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Why I Hate the New York Yankees

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Why I Hate the New York Yankees

If there is one thing I absolutely hate in this world, it is the New York Yankees. I'll get right to it, I hate this team with a burning passion and here is why.

 

Big spenders. The Yankees are a big money team. Their 2008 payroll of more than 209 million was by far the most in baseball. For years now, they’ve had this “outspend everyone” philosophy. Regardless of the cost, they will get their man.

This offseason, despite the economic recession the Yankees managed to spend half a billion dollars and three players.

Fortunately, GM Brian Cashman is one of the dumbest minds in baseball and Steinbrenner is even dumber for having failed to realize this and putting the blame on Joe Torre and anyone else he can find.

 

The Steinbrenner Family. This season George Steinbrenner finally passed on the ownership to his son Hank. While I was under the impression you couldn’t get any worse than George, this spoiled businessman appears to be the biggest douchebag of all time.

Let’s check out this quote from Hank in an interview this April: “Go anywhere in America and you won’t see Red Sox hats and jackets, you’ll see Yankee hats and jackets. This is a Yankee country. We’re going to put the Yankees back on top and restore the universe to order.”

Restore the universe to order. Right. I’m glad the Yankees found a leader that so embodies the need they feel to be on top in all aspects of baseball. It’s not enough that they have fans in New York. Their goal is to ruin everyone else’s fun in the process. I’m not about that, which leads to my next point.

 

Yankee Fans. With every other team, even Dodger fans, there is a chance that the person might be legit. If there’s one thing I’ve learned in life, it’s that you can always count on a Yankee fan to be “that guy.”

Their fans carry themselves with a sense of entitlement, give off a vibe that they’re far better than you and are usually just greedy people who are only lookin’ out for number one.

 

The New York Media. It isn’t as bad as it was five to 10 years ago, but the media in New York has a tendency to produce incredibly overrated players. The Yankees play in a world where mediocre players become superstars (see Scott Brosius), and stars are turned into instant “hall of famers” (see Derek Jeter).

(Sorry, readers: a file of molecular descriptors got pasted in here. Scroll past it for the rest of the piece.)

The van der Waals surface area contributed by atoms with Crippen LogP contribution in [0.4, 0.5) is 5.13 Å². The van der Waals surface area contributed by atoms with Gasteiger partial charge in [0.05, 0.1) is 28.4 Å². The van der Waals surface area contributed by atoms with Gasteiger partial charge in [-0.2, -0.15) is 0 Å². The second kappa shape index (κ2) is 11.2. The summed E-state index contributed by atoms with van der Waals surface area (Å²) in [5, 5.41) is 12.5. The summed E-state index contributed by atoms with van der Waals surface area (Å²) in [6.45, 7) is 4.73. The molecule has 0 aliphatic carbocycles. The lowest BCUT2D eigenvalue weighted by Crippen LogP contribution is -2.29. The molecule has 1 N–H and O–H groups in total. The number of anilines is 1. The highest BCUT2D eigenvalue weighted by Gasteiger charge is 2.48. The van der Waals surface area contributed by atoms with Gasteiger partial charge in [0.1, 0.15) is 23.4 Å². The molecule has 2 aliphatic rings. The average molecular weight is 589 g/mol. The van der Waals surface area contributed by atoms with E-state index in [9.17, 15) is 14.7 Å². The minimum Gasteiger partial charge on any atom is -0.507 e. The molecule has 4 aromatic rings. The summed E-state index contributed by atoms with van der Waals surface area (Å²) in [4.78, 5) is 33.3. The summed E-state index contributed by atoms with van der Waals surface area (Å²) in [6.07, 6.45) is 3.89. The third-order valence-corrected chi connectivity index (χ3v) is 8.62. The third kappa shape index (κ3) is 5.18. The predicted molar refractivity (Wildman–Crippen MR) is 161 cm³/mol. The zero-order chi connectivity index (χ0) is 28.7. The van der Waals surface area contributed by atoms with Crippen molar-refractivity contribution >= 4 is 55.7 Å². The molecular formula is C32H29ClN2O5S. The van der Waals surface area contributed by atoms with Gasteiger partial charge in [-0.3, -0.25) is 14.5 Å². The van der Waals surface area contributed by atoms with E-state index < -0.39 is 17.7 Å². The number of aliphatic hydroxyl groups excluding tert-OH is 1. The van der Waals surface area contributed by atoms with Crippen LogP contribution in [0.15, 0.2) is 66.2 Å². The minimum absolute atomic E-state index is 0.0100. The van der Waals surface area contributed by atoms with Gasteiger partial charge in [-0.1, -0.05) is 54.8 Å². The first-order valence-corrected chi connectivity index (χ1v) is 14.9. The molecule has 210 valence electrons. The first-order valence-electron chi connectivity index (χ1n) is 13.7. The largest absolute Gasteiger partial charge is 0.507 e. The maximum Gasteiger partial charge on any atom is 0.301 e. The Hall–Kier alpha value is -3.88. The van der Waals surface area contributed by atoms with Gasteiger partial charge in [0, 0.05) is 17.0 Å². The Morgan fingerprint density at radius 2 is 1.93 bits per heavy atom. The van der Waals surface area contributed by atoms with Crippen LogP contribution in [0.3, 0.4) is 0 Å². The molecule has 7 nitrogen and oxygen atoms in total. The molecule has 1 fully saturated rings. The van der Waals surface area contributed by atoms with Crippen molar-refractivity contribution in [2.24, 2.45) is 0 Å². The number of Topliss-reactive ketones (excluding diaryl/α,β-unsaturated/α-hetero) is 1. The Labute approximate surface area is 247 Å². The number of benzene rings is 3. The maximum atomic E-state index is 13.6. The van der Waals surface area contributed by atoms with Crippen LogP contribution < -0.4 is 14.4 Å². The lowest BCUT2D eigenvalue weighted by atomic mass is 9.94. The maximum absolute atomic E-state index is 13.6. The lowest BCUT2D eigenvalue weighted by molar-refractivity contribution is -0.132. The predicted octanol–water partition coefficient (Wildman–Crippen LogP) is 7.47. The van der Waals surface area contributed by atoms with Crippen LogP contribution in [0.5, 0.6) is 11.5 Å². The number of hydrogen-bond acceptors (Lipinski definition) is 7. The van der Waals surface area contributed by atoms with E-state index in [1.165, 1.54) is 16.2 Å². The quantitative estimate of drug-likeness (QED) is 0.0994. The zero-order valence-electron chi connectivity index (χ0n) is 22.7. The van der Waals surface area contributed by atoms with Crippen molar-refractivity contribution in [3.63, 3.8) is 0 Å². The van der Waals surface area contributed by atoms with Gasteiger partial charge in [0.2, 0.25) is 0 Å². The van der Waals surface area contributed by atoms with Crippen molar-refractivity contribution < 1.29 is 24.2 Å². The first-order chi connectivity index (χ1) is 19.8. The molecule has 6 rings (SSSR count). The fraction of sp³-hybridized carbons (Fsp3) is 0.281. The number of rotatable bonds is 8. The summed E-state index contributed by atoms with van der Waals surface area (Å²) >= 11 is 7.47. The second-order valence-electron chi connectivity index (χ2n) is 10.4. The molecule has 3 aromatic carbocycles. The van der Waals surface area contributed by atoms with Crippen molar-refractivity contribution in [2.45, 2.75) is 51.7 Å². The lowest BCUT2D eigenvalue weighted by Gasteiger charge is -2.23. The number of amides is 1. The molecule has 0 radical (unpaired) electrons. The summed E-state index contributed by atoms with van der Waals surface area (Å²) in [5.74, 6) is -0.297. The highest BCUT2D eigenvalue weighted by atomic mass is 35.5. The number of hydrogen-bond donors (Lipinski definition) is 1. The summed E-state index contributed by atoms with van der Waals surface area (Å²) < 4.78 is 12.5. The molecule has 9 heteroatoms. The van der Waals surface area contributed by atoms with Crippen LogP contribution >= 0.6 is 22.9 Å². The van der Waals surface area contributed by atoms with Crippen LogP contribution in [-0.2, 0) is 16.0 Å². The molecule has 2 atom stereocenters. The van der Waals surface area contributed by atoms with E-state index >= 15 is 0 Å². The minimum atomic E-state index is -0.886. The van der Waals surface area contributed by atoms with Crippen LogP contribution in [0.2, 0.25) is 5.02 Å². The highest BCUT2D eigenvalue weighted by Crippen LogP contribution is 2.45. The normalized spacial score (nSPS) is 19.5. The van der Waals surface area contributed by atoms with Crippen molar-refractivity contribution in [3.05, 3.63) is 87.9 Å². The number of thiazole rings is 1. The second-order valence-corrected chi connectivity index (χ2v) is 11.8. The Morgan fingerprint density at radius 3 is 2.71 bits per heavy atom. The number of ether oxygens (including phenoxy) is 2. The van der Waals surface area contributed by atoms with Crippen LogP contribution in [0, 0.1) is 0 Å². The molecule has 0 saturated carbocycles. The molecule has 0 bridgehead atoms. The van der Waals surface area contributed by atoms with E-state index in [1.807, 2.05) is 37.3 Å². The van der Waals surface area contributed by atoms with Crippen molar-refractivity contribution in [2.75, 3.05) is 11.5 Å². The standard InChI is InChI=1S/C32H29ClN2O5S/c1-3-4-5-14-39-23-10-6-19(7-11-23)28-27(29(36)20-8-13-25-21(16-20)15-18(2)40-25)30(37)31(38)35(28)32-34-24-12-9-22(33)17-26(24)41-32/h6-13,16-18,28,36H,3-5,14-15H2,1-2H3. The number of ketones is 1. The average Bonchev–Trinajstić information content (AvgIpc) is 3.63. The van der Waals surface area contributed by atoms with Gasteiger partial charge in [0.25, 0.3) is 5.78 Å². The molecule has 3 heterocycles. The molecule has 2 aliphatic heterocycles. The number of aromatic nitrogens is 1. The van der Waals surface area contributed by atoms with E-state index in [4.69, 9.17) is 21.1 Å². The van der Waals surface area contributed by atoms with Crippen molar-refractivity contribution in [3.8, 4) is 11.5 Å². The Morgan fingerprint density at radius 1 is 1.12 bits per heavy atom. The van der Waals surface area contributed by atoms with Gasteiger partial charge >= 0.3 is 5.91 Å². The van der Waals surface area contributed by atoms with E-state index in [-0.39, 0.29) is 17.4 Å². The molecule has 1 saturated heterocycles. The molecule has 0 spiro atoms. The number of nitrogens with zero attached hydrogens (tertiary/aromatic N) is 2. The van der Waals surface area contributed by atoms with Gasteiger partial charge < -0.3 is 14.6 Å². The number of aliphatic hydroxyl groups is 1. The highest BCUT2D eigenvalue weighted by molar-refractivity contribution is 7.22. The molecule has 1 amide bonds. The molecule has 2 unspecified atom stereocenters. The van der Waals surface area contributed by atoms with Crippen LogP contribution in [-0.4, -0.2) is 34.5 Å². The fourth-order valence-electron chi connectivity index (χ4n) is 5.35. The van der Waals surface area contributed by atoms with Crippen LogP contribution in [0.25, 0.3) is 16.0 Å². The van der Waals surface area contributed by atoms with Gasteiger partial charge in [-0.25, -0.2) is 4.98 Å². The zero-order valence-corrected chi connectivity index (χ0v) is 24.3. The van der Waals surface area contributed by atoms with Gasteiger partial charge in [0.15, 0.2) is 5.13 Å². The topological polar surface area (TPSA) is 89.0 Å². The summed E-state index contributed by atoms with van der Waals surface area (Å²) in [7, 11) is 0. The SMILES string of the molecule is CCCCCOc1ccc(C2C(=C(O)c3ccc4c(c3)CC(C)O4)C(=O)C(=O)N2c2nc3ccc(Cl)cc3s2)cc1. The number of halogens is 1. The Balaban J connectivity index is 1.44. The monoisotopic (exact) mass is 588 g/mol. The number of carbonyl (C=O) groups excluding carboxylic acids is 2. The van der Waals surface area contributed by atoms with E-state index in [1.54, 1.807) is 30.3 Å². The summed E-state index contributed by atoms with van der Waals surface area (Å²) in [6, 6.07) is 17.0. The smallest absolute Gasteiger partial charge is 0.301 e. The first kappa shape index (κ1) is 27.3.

And I still can’t figure out how Jeter won a gold glove when anyone who watches baseball knows he is consistently one of the worst defensive shortstops in the league and is always near the bottom in range factor (stats that judge fielding). It’s the media at work.

 

Jason Giambi. Yes he manages to get his own category simply because of how pathetic he is. I still remember a few years ago seeing him do deodorant commercials where he had a line that said “It never hurts to have a little extra muscle.” All the while, unbeknownst to the American public, he was shooting himself up with steroids.

Newsflash Jason: Sometimes it does hurt to have that extra muscle and your post-steroid self hasn’t come close to what you were. I won’t even get started on Roger Clemens, but I’m fairly certain a good majority of their World Series teams from the late 90s were juiced.

 

1998 World Series Game One. This one is more personal, having grown in San Diego. Let me set the stage for you. Padres-Yankees in the World Series. Big market vs. small market. Good vs. evil. San Diego has jumped out to take the lead on the record-setting Yanks in Game One.

Bases loaded. Mark Langston facing Tino Martinez with two outs. 2-2 pitch. Langston throws a perfect strike which is called a ball. The next pitch Martinez sends into the seats, and the stage is set for a Yankee sweep.

Call me crazy, but I’ll argue that that call changed the series. You have a young team playing in the World Series for the first time, taking the lead in the hostile environment of Yankee stadium, and then that happens. If that ump makes the right call, maybe we have the momentum we need to take that series.

 

Jeffrey Maier. I’ll never forget this moment in baseball history. In the 1996 AL playoffs, Yankee fan Maier reaches down to catch a ball on the warning track that was headed for Baltimore Oriole Tony Tarasco’s glove. The umps rule it a home run and the Yankees take Game One and go on to take the series. Ridiculous.

 

The Yankees just represent so much more than a baseball team to me. They represent everything that is wrong with America. They represent this “win-at-all-costs” attitude, and if they fall short they’re pissed off and looking for people to blame.

In another move that mirrored his douchebag fans, Steinbrenner made excuses for his team coming up short, saying that they had suffered more injuries than any team in the HISTORY of baseball.

Newsflash Hank: Baseball has been around a long time and that was an incredibly uneducated statement by you.

On top of that, the Rays and Red Sox experienced nearly identical struggles in the amount of time players spent on the DL. However, their teams featured a couple things it would do you good to look up: how about "depth" and "farm system"? The inability to define these terms will hopefully cause the Yankees to fail for years to come.

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